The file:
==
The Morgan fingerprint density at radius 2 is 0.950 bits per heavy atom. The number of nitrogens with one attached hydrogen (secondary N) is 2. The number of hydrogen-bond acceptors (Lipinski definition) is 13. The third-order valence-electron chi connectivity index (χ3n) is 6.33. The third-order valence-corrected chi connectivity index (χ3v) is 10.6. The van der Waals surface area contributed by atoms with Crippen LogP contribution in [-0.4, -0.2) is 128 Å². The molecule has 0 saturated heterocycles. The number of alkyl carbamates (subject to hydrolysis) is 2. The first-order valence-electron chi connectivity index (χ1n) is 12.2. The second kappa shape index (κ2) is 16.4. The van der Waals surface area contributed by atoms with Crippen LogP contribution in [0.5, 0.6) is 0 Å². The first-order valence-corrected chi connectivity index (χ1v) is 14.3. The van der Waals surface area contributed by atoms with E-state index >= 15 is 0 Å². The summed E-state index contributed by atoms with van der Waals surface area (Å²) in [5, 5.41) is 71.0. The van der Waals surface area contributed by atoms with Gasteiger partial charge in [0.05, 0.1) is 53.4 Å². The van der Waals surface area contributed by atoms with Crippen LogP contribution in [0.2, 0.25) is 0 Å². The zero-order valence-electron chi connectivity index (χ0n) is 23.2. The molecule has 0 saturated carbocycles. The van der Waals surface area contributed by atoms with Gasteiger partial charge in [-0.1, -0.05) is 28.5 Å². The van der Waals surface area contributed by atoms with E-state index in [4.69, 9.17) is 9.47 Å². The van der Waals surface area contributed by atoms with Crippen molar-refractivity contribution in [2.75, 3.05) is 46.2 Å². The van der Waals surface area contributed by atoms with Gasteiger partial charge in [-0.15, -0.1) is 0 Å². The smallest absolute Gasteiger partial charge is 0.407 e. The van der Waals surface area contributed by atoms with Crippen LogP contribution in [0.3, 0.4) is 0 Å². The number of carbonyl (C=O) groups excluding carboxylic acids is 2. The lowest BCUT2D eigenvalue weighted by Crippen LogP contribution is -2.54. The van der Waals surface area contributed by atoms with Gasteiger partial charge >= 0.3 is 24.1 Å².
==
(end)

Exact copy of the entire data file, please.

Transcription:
The Morgan fingerprint density at radius 2 is 0.950 bits per heavy atom. The number of nitrogens with one attached hydrogen (secondary N) is 2. The number of hydrogen-bond acceptors (Lipinski definition) is 13. The third-order valence-electron chi connectivity index (χ3n) is 6.33. The third-order valence-corrected chi connectivity index (χ3v) is 10.6. The van der Waals surface area contributed by atoms with Crippen LogP contribution in [-0.4, -0.2) is 128 Å². The molecule has 0 saturated heterocycles. The number of alkyl carbamates (subject to hydrolysis) is 2. The first-order valence-electron chi connectivity index (χ1n) is 12.2. The second kappa shape index (κ2) is 16.4. The van der Waals surface area contributed by atoms with Crippen LogP contribution in [0.5, 0.6) is 0 Å². The first-order valence-corrected chi connectivity index (χ1v) is 14.3. The van der Waals surface area contributed by atoms with E-state index >= 15 is 0 Å². The summed E-state index contributed by atoms with van der Waals surface area (Å²) in [5, 5.41) is 71.0. The van der Waals surface area contributed by atoms with Gasteiger partial charge in [0.05, 0.1) is 53.4 Å². The van der Waals surface area contributed by atoms with Crippen LogP contribution in [0.2, 0.25) is 0 Å². The zero-order valence-electron chi connectivity index (χ0n) is 23.2. The molecule has 0 saturated carbocycles. The van der Waals surface area contributed by atoms with Gasteiger partial charge in [-0.1, -0.05) is 28.5 Å². The van der Waals surface area contributed by atoms with E-state index in [4.69, 9.17) is 9.47 Å². The van der Waals surface area contributed by atoms with Crippen molar-refractivity contribution in [2.75, 3.05) is 46.2 Å². The van der Waals surface area contributed by atoms with Gasteiger partial charge in [-0.15, -0.1) is 0 Å². The smallest absolute Gasteiger partial charge is 0.407 e. The van der Waals surface area contributed by atoms with Crippen LogP contribution in [0.3, 0.4) is 0 Å². The number of carbonyl (C=O) groups excluding carboxylic acids is 2. The lowest BCUT2D eigenvalue weighted by Crippen LogP contribution is -2.54. The van der Waals surface area contributed by atoms with Gasteiger partial charge >= 0.3 is 24.1 Å².